Providing education for east african deaf children   

A Grassroots International Effort


Tanzania International Deaf Academy (TIDA) is rooted in the conviction of Sia Godson, a young Tanzanian woman who believes that deaf children have the same capabilities as any child for learning and should be afforded equal opportunities. For many years, she has voluntarily provided room and board to many deaf children, ages five-to-fourteen, from isolated rural regions so they can attend a primary school in Arusha, Tanzania for very limited education. She has single-handedly financed this endeavor through raising chickens and selling their eggs.

When school is out for long holidays and the summer months, Sia and the children make the long journey back to rural villages to each child’s home so they can spend time with their families. Sia then gives the parents updates on their child’s progress. Sia has gained the respect and cooperation from the village elders in many regions who have seen the positive results of children coming back from school. These elders have helped identify more families with deaf children. Sia receives calls from parents living in many regions asking her to either help locate a school with an opening or asking her to take their deaf child so she or he will get an education. Families entrust Sia with their children as a result of her convincing belief in education for deaf people. Her willingness to make personal sacrifices for their children has led them to see their deaf children as special in terms of ‘untapped potential’ rather than as special in terms of ‘special needs’.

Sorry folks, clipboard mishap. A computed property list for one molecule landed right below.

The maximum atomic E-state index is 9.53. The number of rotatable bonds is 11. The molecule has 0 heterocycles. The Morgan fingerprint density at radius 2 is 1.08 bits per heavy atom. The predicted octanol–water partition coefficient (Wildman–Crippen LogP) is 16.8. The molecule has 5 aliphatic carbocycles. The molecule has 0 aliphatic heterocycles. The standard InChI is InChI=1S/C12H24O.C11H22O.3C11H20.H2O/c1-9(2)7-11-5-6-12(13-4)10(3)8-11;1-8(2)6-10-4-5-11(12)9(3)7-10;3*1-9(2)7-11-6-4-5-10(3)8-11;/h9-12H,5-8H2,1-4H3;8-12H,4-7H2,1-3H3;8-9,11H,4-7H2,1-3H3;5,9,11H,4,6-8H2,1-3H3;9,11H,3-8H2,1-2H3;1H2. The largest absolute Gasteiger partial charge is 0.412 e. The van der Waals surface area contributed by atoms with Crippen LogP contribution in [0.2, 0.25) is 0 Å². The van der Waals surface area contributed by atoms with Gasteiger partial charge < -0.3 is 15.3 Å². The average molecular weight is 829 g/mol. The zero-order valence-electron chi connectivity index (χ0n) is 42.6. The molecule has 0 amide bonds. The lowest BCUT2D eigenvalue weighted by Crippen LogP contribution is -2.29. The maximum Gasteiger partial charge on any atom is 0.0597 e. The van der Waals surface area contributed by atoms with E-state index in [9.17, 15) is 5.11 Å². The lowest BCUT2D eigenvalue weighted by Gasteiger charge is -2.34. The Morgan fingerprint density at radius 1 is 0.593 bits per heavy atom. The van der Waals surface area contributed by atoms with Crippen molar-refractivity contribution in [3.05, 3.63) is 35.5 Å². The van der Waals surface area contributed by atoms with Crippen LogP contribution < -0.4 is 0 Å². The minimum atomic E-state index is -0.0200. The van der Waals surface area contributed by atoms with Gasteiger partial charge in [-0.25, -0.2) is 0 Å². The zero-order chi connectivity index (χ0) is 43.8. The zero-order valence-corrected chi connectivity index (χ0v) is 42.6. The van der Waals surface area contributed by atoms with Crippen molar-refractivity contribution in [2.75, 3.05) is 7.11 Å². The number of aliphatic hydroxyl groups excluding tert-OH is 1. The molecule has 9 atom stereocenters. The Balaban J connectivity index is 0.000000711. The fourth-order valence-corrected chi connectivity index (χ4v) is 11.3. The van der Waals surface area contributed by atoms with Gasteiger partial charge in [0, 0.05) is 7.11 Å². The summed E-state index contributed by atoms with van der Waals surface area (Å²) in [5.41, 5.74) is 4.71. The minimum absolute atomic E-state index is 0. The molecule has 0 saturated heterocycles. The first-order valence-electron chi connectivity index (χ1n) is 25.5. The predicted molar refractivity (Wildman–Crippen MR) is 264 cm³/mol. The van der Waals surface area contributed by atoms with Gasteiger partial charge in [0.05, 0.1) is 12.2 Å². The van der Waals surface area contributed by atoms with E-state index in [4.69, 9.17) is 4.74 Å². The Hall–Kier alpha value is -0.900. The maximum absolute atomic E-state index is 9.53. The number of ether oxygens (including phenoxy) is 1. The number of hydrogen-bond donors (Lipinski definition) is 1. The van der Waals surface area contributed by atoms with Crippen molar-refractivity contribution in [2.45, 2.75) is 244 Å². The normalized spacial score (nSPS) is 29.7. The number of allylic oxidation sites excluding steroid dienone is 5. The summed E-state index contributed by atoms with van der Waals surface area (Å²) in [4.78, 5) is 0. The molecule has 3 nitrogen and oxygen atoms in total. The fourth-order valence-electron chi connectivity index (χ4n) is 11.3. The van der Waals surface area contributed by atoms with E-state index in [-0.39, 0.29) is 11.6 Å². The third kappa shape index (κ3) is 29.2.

In 2010, Lisa Snyder (see About Us) traveled with her husband and friends to Tanzania. Prior to going on safari with Bright African Safaris, she was taken by the company owner, Msangi Charema, and Sia Godson to a regional school to deliver donated educational materials to deaf children in attendance there. Moved by the   status of deaf children in the region and by Sia’s voluntary dedication to meeting their needs, Lisa returned to her home in San Diego, California and networked with professionals serving the deaf community in San Diego. Cindi Cassady and Shannon Engelhart, herself Deaf, (see photo to the left) immediately felt moved by the circumstances surrounding deaf children in Tanzania. Their subsequent educational visits to Tanzania and Cindi’s developing partnership with Sia and other deaf education leaders throughout East Africa and the United States laid the groundwork for the vision to advance education for deaf children in northern Tanzania and surrounding regions. Thus TIDA was born.

TIDA has grassroots support.  Although many families live in very remote mountain villages, they have been willing to travel considerable distances to meet with us to be interviewed and to share their vision for TIDA and for how their deaf children can be better educated.